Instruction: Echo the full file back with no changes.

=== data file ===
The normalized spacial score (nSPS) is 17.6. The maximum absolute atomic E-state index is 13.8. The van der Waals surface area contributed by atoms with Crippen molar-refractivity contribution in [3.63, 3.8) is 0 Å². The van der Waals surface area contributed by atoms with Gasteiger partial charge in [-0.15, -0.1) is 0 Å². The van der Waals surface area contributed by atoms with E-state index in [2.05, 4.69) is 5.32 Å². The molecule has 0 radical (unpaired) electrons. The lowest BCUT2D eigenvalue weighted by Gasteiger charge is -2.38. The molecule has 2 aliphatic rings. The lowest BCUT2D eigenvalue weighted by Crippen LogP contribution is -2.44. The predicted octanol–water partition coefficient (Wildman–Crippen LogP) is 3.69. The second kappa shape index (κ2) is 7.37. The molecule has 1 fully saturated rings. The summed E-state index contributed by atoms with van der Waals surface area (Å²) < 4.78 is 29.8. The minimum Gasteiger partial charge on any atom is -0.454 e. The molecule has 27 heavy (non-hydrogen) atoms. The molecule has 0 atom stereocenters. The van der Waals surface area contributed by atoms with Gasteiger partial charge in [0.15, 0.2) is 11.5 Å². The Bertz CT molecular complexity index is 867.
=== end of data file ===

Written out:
The normalized spacial score (nSPS) is 17.6. The maximum absolute atomic E-state index is 13.8. The van der Waals surface area contributed by atoms with Crippen molar-refractivity contribution in [3.63, 3.8) is 0 Å². The van der Waals surface area contributed by atoms with Gasteiger partial charge in [-0.15, -0.1) is 0 Å². The van der Waals surface area contributed by atoms with E-state index in [2.05, 4.69) is 5.32 Å². The molecule has 0 radical (unpaired) electrons. The lowest BCUT2D eigenvalue weighted by Gasteiger charge is -2.38. The molecule has 2 aliphatic rings. The lowest BCUT2D eigenvalue weighted by Crippen LogP contribution is -2.44. The predicted octanol–water partition coefficient (Wildman–Crippen LogP) is 3.69. The second kappa shape index (κ2) is 7.37. The molecule has 1 fully saturated rings. The summed E-state index contributed by atoms with van der Waals surface area (Å²) < 4.78 is 29.8. The minimum Gasteiger partial charge on any atom is -0.454 e. The molecule has 27 heavy (non-hydrogen) atoms. The molecule has 0 atom stereocenters. The van der Waals surface area contributed by atoms with Gasteiger partial charge in [0.15, 0.2) is 11.5 Å². The Bertz CT molecular complexity index is 867.